For many Americans, a 401(k) is the foundation of their retirement planning. The goal is to set aside sufficient tax-deferred dollars (ideally, with matching employer contributions) to see you through from the date of retirement to the date of your death. But what happens if you die before you have a chance to spend your 401(k) funds? You certainly can’t take it with you when you go.
After your death, those funds will be transferred to your named beneficiaries. If your primary beneficiary does not survive you, the funds will go to your successor or alternate beneficiaries, in the specified order. If you have no surviving beneficiaries, your 401(k) funds will become part of your estate and distributed according to your will.
What If You Want To Name Someone Other Than Your Spouse As Beneficiary On Your 401(k)?
If you are married, under federal law, you must obtain the consent of your spouse in writing and file the consent form with your 401(k) provider if you want to name someone else as your beneficiary. This law is in place to protect the interests of spouses. If you were previously married and named your spouse as your 401(k) beneficiary, your ex will receive your 401(k) funds in the event of your death, even if you are divorced, unless you change your beneficiary. Some states require spousal consent to change your beneficiary, even after divorce. If you live in such a state, without your former spouse’s consent, you may need a court order to change the beneficiary on your 401(k).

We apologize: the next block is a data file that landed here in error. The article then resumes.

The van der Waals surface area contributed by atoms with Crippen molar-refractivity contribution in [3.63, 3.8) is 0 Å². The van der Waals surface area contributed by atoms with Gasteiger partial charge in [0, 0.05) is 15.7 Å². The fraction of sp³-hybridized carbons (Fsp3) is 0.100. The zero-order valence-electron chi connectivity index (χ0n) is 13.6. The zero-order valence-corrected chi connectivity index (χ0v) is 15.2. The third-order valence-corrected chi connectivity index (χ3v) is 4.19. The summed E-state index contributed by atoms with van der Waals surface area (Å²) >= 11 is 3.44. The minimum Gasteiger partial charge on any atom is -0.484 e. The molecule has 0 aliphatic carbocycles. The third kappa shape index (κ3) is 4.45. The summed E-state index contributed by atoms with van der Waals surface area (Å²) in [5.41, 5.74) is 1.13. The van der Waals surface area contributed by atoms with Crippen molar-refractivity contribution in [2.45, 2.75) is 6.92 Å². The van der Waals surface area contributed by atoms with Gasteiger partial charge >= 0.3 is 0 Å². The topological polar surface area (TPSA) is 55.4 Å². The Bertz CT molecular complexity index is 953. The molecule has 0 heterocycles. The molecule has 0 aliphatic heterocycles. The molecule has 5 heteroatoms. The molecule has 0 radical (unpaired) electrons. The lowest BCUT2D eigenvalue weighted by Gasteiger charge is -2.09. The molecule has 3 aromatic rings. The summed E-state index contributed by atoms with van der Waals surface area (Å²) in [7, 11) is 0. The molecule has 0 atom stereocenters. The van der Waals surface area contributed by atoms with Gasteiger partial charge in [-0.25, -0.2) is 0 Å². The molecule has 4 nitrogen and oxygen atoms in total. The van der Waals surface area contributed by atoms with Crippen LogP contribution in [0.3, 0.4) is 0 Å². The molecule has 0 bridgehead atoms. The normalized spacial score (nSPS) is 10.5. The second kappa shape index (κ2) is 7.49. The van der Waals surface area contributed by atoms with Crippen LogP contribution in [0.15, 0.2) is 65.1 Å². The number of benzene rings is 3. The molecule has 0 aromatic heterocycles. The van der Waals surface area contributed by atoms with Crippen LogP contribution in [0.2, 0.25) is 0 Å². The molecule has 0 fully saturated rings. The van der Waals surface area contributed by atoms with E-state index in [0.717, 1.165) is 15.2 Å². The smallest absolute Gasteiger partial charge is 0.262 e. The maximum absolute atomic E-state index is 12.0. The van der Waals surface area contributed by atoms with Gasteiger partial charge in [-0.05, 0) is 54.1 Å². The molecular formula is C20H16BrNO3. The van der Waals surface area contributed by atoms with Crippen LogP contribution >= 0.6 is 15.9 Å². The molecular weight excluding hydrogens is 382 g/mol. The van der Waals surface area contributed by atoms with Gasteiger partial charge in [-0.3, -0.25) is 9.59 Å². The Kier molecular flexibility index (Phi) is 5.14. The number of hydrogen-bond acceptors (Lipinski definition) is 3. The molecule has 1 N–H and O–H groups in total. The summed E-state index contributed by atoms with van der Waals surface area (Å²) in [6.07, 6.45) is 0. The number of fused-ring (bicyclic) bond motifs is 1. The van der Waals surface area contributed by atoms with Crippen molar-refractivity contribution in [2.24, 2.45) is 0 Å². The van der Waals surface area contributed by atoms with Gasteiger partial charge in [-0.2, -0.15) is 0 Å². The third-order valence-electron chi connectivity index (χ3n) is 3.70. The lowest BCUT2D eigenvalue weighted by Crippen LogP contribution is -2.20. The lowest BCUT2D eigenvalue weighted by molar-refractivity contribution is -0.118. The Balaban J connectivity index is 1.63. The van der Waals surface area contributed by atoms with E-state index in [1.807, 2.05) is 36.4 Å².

Can My 401(k) Funds Rollover Into My Spouse’s Retirement Account?
If your spouse is named as the primary beneficiary on your 401(k), in the event of your death, he or she has the option to leave the 401(k) funds where they are in your name or to roll them over into a new or existing retirement account in your spouse’s name. If your 401(k) is left intact and remains in your name, it is subject to the legal minimum distribution requirements, beginning the year you would have reached age 70 ½.
Are 401(k) Funds Taxable When Transferred To A Beneficiary?
Your named beneficiary should have access to your 401(k) funds after your death without going through probate. However, the funds are treated as part of your taxable estate. Your beneficiary will be required to pay income tax on the amount received, in addition to any estate taxes for larger estates. The 401(k) funds will likely be distributed to your beneficiary in one lump sum, which is subject to state and federal income tax. However, your beneficiary will not be required to pay the 10% early withdrawal penalty to the IRS, even if he or she is under the age of 59 ½, and you were also under 59 ½ at the time of your death.
A 401(k) can be an important part of your estate planning, as well as your retirement planning. Our knowledgeable agent will be happy to answer any questions you have.
It’s the perfect time to remind ourselves to plan ahead for the ones we love.